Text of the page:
Today's job market is competitive. Many companies receive hundreds of resumes a year, making it difficult for yours to stand out from the crowd. However, that should not keep you from getting interviews. The following 10 tips will help you learn how to get employers to read your resume and get your phone ringing.
The Perfect Fit: Women & Franchising
An interesting combination of factors at this time in history may be the reason so many women are turning to franchising to fulfill their entrepreneurial desires. Women's increased financial power, better education, and corporate experience, combined with their desire for more autonomy and desire to connect with others who share their values make franchising a great fit for many women.
Interview Skills That Attract Offers
An interviewer's mission is to assess your qualifications compared to the other candidates interviewed. Asking you questions is their way of accomplishing that mission. Preparing meaningful responses in advance is your way of impressing the interviewer.
How to Prepare for A Performance Appraisal
Performance appraisal should be treated as an ongoing developmental process rather than a formal once-a-year review. It should be closely monitored by both employee and reviewer to ensure that targets are being achieved. By preparing yourself diligently and demonstrating a willingness to co-operate with your reviewer to develop your role, you will create a positive impression.
Losing Your Job Without Losing Yourself
When we lose our jobs, no matter the reason, we lose a big part of our identity. Think of the last several times you met new people. After names are exchanged and polite comments made on whatever event you are attending, the question quickly arises: "What do you do?"
Job Interview Preparation - What Employers Are Looking For
When an employer decides to conduct an interview with you, there are certain things that they are looking for from you. Naturally, you are likely to focus on these things during an interview, but you should remember all of the tips in this manual because following those tips is what is going to make the employers see all of those things in you.
Discontentment in the Workplace
While more people are finding employment, more employed workers are discontent and experiencing frustration. In most cases it can be boiled down to four factors: feeling undervalued, unappreciated and powerless, and world events.
5 Tips for Customizing your Resume
Gone are the days of the bland, generic one-page resume. Employers these days are more impressed by a resume that is customized and they tend to give jobs to interviewees that have a bit of knowledge about the company.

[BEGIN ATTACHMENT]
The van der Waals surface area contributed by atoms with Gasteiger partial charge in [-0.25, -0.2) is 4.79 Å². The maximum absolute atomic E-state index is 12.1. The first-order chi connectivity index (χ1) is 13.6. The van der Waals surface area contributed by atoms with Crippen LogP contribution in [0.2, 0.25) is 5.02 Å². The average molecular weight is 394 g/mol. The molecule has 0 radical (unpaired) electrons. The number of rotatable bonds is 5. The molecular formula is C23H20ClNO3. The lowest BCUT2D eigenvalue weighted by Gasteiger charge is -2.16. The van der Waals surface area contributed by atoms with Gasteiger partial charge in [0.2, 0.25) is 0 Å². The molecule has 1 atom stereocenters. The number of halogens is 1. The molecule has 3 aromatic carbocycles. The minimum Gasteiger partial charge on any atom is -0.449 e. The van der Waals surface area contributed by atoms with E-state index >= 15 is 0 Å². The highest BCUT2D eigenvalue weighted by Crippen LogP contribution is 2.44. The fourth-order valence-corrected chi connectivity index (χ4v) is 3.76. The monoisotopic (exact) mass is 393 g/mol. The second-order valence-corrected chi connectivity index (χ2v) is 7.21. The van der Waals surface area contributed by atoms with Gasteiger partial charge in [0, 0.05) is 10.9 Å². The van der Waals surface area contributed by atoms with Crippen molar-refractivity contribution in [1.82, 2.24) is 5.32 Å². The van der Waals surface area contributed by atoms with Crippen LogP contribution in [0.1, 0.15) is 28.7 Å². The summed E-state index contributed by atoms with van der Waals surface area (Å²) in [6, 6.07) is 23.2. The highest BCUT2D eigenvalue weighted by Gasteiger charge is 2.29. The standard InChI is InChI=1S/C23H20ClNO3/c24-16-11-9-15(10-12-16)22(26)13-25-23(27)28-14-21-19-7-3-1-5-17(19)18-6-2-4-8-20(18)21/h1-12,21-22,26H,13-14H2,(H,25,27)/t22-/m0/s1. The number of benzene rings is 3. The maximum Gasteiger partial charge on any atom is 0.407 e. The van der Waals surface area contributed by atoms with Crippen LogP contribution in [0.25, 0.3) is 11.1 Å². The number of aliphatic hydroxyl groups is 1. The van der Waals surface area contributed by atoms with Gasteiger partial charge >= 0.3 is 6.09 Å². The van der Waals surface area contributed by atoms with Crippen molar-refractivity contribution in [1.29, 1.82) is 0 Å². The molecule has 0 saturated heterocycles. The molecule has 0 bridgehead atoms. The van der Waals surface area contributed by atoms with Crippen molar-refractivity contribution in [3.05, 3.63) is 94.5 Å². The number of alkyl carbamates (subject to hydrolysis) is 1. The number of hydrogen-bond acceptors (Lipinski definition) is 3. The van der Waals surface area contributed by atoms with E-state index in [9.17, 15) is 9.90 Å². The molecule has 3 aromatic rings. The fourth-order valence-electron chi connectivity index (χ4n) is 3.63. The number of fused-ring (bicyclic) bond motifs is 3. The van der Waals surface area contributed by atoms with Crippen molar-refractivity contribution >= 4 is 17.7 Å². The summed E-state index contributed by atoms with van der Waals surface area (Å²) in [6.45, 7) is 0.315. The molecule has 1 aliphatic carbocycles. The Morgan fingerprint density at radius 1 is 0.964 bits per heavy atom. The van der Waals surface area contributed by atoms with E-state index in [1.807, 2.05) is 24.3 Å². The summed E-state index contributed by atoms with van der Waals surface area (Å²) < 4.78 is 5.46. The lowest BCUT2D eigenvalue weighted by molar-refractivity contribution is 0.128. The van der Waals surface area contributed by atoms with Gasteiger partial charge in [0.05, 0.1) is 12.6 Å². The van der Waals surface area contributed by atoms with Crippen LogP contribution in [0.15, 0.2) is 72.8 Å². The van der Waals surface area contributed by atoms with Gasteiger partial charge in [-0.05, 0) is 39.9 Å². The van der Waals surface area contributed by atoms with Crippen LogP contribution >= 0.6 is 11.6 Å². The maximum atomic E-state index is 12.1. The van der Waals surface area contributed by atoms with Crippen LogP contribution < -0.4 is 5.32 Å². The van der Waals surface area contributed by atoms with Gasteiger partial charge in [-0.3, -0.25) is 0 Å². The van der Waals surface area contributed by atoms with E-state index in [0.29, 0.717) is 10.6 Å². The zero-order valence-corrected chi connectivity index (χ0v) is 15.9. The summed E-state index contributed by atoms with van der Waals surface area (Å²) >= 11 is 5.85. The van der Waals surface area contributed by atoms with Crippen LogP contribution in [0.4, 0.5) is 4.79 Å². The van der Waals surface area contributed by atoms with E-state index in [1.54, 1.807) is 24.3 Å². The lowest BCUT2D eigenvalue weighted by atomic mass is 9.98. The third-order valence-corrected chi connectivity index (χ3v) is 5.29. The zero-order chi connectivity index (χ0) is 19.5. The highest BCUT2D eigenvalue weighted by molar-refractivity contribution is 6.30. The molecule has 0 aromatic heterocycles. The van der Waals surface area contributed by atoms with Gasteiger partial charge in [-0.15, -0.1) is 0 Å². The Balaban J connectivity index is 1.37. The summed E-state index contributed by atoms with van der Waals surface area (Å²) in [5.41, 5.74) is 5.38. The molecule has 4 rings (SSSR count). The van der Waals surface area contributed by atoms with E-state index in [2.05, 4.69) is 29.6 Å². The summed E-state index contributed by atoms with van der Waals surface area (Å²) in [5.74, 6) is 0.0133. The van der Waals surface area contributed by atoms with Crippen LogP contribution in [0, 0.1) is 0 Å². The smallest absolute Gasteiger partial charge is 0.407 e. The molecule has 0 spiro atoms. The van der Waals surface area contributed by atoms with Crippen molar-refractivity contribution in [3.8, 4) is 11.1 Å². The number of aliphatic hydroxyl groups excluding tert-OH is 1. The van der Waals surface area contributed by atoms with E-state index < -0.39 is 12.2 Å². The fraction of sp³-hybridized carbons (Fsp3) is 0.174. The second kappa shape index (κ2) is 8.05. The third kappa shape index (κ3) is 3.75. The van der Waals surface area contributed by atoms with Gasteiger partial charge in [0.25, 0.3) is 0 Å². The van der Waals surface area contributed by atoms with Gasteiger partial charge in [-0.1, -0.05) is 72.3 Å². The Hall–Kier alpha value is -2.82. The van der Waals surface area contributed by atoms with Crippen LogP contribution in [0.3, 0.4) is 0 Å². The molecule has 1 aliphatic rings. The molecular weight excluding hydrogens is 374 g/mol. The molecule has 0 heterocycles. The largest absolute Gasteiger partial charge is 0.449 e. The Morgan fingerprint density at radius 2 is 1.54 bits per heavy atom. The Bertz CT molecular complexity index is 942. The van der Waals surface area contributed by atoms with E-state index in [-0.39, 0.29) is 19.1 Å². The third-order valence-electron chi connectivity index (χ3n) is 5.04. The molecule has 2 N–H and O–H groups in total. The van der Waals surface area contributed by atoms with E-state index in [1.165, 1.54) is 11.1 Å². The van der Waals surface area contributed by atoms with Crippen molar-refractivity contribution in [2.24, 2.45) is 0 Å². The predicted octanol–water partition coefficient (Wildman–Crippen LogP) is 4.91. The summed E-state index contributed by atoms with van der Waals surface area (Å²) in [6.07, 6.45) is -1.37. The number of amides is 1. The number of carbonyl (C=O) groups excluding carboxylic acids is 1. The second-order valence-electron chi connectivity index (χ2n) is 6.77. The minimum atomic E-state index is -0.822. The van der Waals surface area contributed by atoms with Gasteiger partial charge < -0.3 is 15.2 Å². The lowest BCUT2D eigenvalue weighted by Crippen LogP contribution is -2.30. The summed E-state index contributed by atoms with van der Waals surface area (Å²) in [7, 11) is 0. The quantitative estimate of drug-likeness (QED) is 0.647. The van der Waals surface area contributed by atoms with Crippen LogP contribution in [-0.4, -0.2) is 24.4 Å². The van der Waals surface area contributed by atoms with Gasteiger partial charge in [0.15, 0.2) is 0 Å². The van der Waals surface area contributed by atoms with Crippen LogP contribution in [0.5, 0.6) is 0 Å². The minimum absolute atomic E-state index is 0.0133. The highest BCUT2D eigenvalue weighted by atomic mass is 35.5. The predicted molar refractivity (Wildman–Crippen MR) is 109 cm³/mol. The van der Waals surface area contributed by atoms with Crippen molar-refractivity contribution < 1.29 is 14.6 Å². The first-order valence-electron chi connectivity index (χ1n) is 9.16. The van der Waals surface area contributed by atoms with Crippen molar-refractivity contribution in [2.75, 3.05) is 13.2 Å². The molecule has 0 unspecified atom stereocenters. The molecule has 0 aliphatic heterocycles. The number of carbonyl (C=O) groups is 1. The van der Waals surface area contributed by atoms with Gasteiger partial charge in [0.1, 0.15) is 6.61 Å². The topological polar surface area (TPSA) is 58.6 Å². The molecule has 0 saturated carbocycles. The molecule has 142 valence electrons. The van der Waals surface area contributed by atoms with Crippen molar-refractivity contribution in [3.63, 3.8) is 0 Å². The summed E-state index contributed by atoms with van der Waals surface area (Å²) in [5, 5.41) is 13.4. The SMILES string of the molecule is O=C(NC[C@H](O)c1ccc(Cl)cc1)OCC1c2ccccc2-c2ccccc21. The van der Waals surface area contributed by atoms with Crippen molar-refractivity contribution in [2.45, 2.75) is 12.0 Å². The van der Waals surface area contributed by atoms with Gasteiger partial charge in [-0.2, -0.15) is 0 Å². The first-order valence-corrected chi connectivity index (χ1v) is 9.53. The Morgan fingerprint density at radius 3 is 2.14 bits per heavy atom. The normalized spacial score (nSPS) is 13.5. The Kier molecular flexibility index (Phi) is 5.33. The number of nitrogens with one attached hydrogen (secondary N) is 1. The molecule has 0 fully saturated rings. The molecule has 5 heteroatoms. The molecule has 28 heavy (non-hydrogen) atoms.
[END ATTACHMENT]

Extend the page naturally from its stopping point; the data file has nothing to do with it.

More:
How to Close Your Interview and Leave a Lasting Positive Impression
Closing the Interview
Job Search Tip for College Students
Today everyone is looking for that special job that will suit their exact needs. In this day and age we all have circumstances, situations, obligations, etc. that make demands on our time and energy. In most cases students will get a job that will give them enough money to pay for the fuel for their car and a few nights out, assuming they even have a night off.
Travel Writer Jobs, What Are They And How To Find Them
Travel writing jobs are few and far between. Getting into this field is hard to do and requires a lot of training and experience. But, there are many benefits to them. There are many individuals who would love to get employment opportunities in this field. And, because the world is faster and faster becoming accessible to more people, increasing employment availability can be found for travel jobs as well. But, how does a person get in and how do they do their job?
Helping Mid-Life Employees Find Meaning
People work to live, but most also live to work. A study on the meaning of work conducted back in 1987 revealed a strong attachment to work as a way of life. The study found that 86 percent of people would continue working even if they had enough money never to work another day. There could be no better indication that work is not simply a matter of putting food on the table, but is core to the being of most adults.
The Quickly Changing Landscape Of The Job Market
Does it seem that with every passing year it's getting harder and harder to find good paying jobs? If you think so, you're not alone in your thoughts. In fact, this is a common complaint that many people have and it is even worse for those that do not have a college education.
How To Effectively Present All Of Your IT Skills
Effectively present all of your IT skills with the IT Technical Skills Summary - an exceptionally powerful document that should form part of every resume submitted.